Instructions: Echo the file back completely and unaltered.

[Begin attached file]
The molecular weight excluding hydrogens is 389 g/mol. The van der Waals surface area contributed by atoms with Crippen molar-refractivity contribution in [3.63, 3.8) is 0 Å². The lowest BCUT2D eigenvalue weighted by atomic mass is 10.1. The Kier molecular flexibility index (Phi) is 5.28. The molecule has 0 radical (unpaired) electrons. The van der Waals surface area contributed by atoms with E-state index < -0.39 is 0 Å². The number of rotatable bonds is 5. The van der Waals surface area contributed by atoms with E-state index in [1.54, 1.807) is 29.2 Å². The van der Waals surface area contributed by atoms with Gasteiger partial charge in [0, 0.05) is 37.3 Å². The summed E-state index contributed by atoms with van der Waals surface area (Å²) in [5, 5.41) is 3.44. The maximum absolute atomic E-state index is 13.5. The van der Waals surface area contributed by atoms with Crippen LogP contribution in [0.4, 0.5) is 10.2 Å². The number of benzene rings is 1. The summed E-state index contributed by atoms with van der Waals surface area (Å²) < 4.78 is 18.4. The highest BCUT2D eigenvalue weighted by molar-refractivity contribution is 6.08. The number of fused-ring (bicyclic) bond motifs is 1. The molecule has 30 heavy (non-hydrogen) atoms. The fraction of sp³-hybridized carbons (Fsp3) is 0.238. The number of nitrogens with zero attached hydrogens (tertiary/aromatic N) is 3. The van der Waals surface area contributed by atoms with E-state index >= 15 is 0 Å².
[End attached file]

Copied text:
The molecular weight excluding hydrogens is 389 g/mol. The van der Waals surface area contributed by atoms with Crippen molar-refractivity contribution in [3.63, 3.8) is 0 Å². The lowest BCUT2D eigenvalue weighted by atomic mass is 10.1. The Kier molecular flexibility index (Phi) is 5.28. The molecule has 0 radical (unpaired) electrons. The van der Waals surface area contributed by atoms with E-state index < -0.39 is 0 Å². The number of rotatable bonds is 5. The van der Waals surface area contributed by atoms with E-state index in [1.54, 1.807) is 29.2 Å². The van der Waals surface area contributed by atoms with Gasteiger partial charge in [0, 0.05) is 37.3 Å². The summed E-state index contributed by atoms with van der Waals surface area (Å²) in [5, 5.41) is 3.44. The maximum absolute atomic E-state index is 13.5. The van der Waals surface area contributed by atoms with Crippen LogP contribution in [0.4, 0.5) is 10.2 Å². The number of benzene rings is 1. The summed E-state index contributed by atoms with van der Waals surface area (Å²) < 4.78 is 18.4. The highest BCUT2D eigenvalue weighted by molar-refractivity contribution is 6.08. The number of fused-ring (bicyclic) bond motifs is 1. The molecule has 30 heavy (non-hydrogen) atoms. The fraction of sp³-hybridized carbons (Fsp3) is 0.238. The number of nitrogens with zero attached hydrogens (tertiary/aromatic N) is 3. The van der Waals surface area contributed by atoms with E-state index >= 15 is 0 Å².